This is not a simple story, as much as I would like it to be, as much as I’ve tried to condense it over the years, to condense myself. There is no elevator pitch or party conversation that I can practice and perfect in the mirror, and perhaps that is what has led me here, to these words, to the creation of this newsletter. For so long, I’ve been trying to simplify feelings and experiences that need extensive space and room to breathe. They deserve that; we (people who went through purity culture) deserve that.
So let’s start here. In the middle, which sometimes feels like the ending, or a new beginning depending on how you choose to look at it. There is a cabin in the woods, and inside, two people who are not quite adults yet no longer teenagers stand naked in front of one another. The girl in the room is me.
I married my husband (hereafter “D”) when I was 20 years old. Before our wedding night, I had never touched or seen another person’s nakedness. I was only intimate with my words, but never my body.
D was also a virgin. At the encouragement of our families and our church, we’d made commitments to remain “pure” during our adolescence. On my 13th birthday, I signed a pledge, placed a silver band on my wedding finger, and promised God and my parents that I would wait until my wedding night to have sex.
All of this, of course, is an oversimplification. What I really promised that September day in 2003 was to shut off all my sexual desires and to view any feelings of longing and passion as sinful. Whispers of sexuality would only lead me away from God and bring shame upon my future husband and my family—or so I believed.
I was the perfect suspect for purity culture. As the firstborn daughter of two recently converted parents determined to raise their children with Christian values, I had a duty and responsibility to be the example, to prove that I could “do it right.” I wanted nothing more than to do it right.
On the wedding night, D and I knelt before the bed and prayed. I don’t remember what we said exactly, but it probably sounded something like this:
Dear Father God, thank you for bringing us to this moment, for giving us the strength to keep our bodies and our minds pure for you and pure for each other. By your hand, we have finished the race.
Sex was nothing like we expected. Our bodies went numb, the feelings of sin and shame settling in. It did not simply feel allowed because it was suddenly allowed, and so within seconds, we learned to play pretend, to act out roles, to mentally escape.
For years after that night, D and I struggled—with the physical act of sex but also with the internal voices of shame. They seemed to follow us everywhere, and we couldn’t free our bodies from the cages we’d placed them in as teenagers. The idea of pleasure was elusive, and, for years, we were unable to connect on a physically intimate level. We lived in our heads instead, creating a life and relationship based solely on thoughts and feelings. We still had sex, but there was no real intimacy. If there was ever once passion or fire, it was now a pile of ashes.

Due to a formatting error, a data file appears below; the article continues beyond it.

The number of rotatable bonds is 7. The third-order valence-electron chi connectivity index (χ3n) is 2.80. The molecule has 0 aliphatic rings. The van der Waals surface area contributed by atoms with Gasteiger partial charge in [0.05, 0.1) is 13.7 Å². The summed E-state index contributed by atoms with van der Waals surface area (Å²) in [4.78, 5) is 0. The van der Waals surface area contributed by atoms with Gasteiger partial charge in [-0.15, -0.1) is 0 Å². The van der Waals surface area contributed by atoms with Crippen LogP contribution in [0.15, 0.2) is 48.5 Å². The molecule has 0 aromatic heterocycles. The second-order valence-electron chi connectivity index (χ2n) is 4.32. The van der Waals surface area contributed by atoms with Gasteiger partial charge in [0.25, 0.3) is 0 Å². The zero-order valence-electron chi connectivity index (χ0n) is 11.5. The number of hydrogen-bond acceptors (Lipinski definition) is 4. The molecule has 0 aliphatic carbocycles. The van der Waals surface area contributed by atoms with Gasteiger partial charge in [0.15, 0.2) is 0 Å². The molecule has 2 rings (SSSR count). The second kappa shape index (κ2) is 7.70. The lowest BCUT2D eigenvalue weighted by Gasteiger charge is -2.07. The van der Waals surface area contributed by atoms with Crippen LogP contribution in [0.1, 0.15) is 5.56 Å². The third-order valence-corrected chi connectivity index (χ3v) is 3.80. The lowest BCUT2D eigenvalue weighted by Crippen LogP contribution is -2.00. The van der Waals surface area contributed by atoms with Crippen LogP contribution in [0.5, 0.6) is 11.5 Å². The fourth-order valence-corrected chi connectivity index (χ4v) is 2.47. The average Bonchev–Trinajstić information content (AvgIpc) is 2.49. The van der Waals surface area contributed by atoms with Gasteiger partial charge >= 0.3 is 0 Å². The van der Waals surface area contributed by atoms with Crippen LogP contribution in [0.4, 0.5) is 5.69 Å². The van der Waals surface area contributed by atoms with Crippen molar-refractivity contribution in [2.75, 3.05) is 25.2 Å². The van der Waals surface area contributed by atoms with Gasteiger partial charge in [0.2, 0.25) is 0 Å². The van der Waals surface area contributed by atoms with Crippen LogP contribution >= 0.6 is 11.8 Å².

Two years into our marriage, I began to question the Evangelical church and the purity culture teachings of our youth. I blamed them—I needed to; we often need a place to point our arrows when we don’t know how to process the pain. For most of my 20s, I was angry, and righteously so.
But like all things, it’s much more complicated than that. The path towards healing for D and me has required more than a decade of peeling back layers and realizing there is no playbook for recovering from purity culture, which is a type of sexual trauma. You don’t just “get over” being taught your body is “sinful” and “dirty.” You don’t simply move on.
But you do move forward. And I guess that’s what I’m doing here, with this writing space. I’m trying my best to do one brave thing by sharing about this suffering and creating breathing room for others to share too.
That said, this substack is not for everyone, and that’s okay. Everyone is welcome here, but not everyone will find this content is for them. I will do my best to explain and offer context for readers who did not grow up in purity culture, but I’ve also realized that’s not who this writing is for.
This substack is for the readers who have also felt alone and confused in their bodies, and it’s for every person who has experienced sexual shame from religious institutions.
This substack is also for me. It’s for me at 13: a girl signing her name in big cursive loops, sunshine dancing across her yellow bedroom walls as her parents prayed over her. It’s for me at 18: a zealot college student praying the same prayers over her peers’, asking God to protect their hearts and bodies from sin and sex.
It’s for me at 20: a newly married woman in denial of her trauma, sitting on the couch with her journal, trying to fix her body with checklists and Cosmo articles. It’s for me at 27: a fresh graduate student writing essays about purity culture, bravely opening herself up and sharing the stories with strangers, unknowing of the slow healing that is about to happen with every word she admits to the page, and to herself.
Welcome to her, and welcome to you. May this be the beginning of a healing journey for whoever needs it. Our bodies are beautiful, and they were created for intimacy and pleasure. May that truth sink deep. May it be a new needle that penetrates beyond your skin and slices through the first of many old and toxic threads. This is an unraveling.